Characterising personal, household, and community PM2.5 exposure in one urban and two rural communities in China.
Chan KH., Xia X., Liu C., Kan H., Doherty A., Yim SHL., Wright N., Kartsonaki C., Yang X., Stevens R., Chang X., Sun D., Yu C., Lv J., Li L., Ho K-F., Lam KBH., Chen Z., China Kadoorie Biobank collaborative group None.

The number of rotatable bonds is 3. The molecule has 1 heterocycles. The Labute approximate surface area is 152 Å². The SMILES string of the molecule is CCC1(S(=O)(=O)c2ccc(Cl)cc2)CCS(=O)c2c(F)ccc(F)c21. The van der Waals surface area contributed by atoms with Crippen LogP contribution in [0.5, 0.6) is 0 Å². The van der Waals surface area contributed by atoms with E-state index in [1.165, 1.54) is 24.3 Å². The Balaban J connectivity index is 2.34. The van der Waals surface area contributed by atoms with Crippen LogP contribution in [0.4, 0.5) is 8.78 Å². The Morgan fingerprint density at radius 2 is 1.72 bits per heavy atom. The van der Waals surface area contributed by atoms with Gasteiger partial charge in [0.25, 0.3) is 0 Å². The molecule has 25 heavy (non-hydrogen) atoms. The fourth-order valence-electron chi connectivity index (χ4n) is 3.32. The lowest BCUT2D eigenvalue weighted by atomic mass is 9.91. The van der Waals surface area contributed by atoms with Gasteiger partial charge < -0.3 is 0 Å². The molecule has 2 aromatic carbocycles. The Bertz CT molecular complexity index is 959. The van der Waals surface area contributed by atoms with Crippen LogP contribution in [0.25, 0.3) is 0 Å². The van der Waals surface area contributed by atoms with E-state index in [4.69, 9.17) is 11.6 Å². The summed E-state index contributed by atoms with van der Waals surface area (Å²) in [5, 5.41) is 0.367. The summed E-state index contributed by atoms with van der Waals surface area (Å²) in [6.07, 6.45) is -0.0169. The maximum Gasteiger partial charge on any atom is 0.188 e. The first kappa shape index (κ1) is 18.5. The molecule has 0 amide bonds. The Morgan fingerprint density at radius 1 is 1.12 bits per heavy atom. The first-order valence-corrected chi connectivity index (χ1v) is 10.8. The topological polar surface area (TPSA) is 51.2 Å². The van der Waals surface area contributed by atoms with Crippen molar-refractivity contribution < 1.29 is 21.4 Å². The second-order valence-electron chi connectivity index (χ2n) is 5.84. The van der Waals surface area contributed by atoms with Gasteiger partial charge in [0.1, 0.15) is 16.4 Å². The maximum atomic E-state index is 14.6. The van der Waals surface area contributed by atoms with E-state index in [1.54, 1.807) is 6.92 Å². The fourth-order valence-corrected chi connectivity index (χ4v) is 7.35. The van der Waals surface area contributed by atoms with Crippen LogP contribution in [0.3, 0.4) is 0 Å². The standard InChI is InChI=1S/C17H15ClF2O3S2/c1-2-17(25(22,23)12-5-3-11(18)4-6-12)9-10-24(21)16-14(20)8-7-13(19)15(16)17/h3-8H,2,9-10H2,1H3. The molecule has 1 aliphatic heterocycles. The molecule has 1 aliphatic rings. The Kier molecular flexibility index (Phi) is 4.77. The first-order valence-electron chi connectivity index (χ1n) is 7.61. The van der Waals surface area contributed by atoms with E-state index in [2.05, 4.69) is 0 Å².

BACKGROUND: Cooking and heating in households contribute importantly to air pollution exposure worldwide. However, there is insufficient investigation of measured fine particulate matter (PM2.5) exposure levels, variability, seasonality, and inter-spatial dynamics associated with these behaviours. METHODS: We undertook parallel measurements of personal, household (kitchen and living room), and community PM2.5 in summer (May-September 2017) and winter (November 2017-Janauary 2018) in 477 participants from one urban and two rural communities in China. After stringent data cleaning, there were 67,326-80,980 person-hours (ntotal = 441; nsummer = 384; nwinter = 364; 307 had repeated PM2.5 data in both seasons) of processed data per microenvironment. Age- and sex-adjusted geometric means of PM2.5 were calculated by key participant characteristics, overall and by season. Spearman correlation coefficients between PM2.5 levels across different microenvironments were computed. FINDINGS: Overall, 26.4 % reported use of solid fuel for both cooking and heating. Solid fuel users had 92 % higher personal and kitchen 24-h average PM2.5 exposure than clean fuel users. Similarly, they also had a greater increase (83 % vs 26 %) in personal and household PM2.5 from summer to winter, whereas community levels of PM2.5 were 2-4 times higher in winter across different fuel categories. Compared with clean fuel users, solid fuel users had markedly higher weighted annual average PM2.5 exposure at personal (78.2 [95 % CI 71.6-85.3] μg/m3 vs 41.6 [37.3-46.5] μg/m3), kitchen (102.4 [90.4-116.0] μg/m3 vs 52.3 [44.8-61.2] μg/m3) and living room (62.1 [57.3-67.3] μg/m3 vs 41.0 [37.1-45.3] μg/m3) microenvironments. There was a remarkable diurnal variability in PM2.5 exposure among the participants, with 5-min moving average from 10 μg/m3 to 700-1200 μg/m3 across different microenvironments. Personal PM2.5 was moderately correlated with living room (Spearman r: 0.64-0.66) and kitchen (0.52-0.59) levels, but only weakly correlated with community levels, especially in summer (0.15-0.34) and among solid fuel users (0.11-0.31). CONCLUSION: Solid fuel use for cooking and heating was associated with substantially higher personal and household PM2.5 exposure than clean fuel users. Household PM2.5 appeared a better proxy of personal exposure than community PM2.5.